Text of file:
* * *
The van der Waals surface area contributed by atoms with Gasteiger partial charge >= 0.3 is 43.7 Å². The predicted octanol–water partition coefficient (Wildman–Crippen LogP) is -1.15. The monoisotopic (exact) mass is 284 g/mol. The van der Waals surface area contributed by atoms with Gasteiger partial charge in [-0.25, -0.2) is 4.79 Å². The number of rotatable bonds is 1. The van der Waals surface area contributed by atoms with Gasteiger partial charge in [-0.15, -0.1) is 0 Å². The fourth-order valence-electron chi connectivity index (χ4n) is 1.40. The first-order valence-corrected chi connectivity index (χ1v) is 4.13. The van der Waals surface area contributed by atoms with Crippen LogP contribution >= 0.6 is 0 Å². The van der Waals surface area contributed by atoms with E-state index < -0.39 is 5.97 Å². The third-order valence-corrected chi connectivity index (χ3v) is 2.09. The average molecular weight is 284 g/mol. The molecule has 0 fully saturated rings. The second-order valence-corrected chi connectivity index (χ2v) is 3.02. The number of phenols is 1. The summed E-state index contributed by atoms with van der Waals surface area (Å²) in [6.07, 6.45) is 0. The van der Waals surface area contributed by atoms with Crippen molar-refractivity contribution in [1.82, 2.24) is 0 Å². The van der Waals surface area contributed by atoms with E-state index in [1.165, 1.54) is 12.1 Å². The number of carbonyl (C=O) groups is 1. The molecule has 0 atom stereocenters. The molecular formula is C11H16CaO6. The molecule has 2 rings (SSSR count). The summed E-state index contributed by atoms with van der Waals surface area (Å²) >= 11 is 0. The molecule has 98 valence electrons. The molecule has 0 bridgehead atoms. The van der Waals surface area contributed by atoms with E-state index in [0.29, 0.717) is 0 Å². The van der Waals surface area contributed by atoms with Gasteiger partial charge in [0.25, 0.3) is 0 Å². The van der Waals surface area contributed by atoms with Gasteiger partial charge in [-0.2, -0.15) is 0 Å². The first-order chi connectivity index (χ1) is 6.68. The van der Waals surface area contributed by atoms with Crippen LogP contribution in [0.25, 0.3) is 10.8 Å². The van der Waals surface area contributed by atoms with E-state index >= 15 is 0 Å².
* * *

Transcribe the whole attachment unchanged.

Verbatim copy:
The van der Waals surface area contributed by atoms with Gasteiger partial charge >= 0.3 is 43.7 Å². The predicted octanol–water partition coefficient (Wildman–Crippen LogP) is -1.15. The monoisotopic (exact) mass is 284 g/mol. The van der Waals surface area contributed by atoms with Gasteiger partial charge in [-0.25, -0.2) is 4.79 Å². The number of rotatable bonds is 1. The van der Waals surface area contributed by atoms with Gasteiger partial charge in [-0.15, -0.1) is 0 Å². The fourth-order valence-electron chi connectivity index (χ4n) is 1.40. The first-order valence-corrected chi connectivity index (χ1v) is 4.13. The van der Waals surface area contributed by atoms with Crippen LogP contribution >= 0.6 is 0 Å². The van der Waals surface area contributed by atoms with E-state index < -0.39 is 5.97 Å². The third-order valence-corrected chi connectivity index (χ3v) is 2.09. The average molecular weight is 284 g/mol. The molecule has 0 fully saturated rings. The second-order valence-corrected chi connectivity index (χ2v) is 3.02. The number of phenols is 1. The summed E-state index contributed by atoms with van der Waals surface area (Å²) in [6.07, 6.45) is 0. The van der Waals surface area contributed by atoms with Crippen molar-refractivity contribution in [1.82, 2.24) is 0 Å². The van der Waals surface area contributed by atoms with E-state index in [1.165, 1.54) is 12.1 Å². The number of carbonyl (C=O) groups is 1. The molecule has 0 atom stereocenters. The molecular formula is C11H16CaO6. The molecule has 2 rings (SSSR count). The summed E-state index contributed by atoms with van der Waals surface area (Å²) >= 11 is 0. The molecule has 98 valence electrons. The molecule has 0 bridgehead atoms. The van der Waals surface area contributed by atoms with E-state index in [0.29, 0.717) is 0 Å². The van der Waals surface area contributed by atoms with Gasteiger partial charge in [0.25, 0.3) is 0 Å². The van der Waals surface area contributed by atoms with Gasteiger partial charge in [-0.2, -0.15) is 0 Å². The first-order chi connectivity index (χ1) is 6.68. The van der Waals surface area contributed by atoms with Crippen LogP contribution in [0.25, 0.3) is 10.8 Å². The van der Waals surface area contributed by atoms with E-state index >= 15 is 0 Å².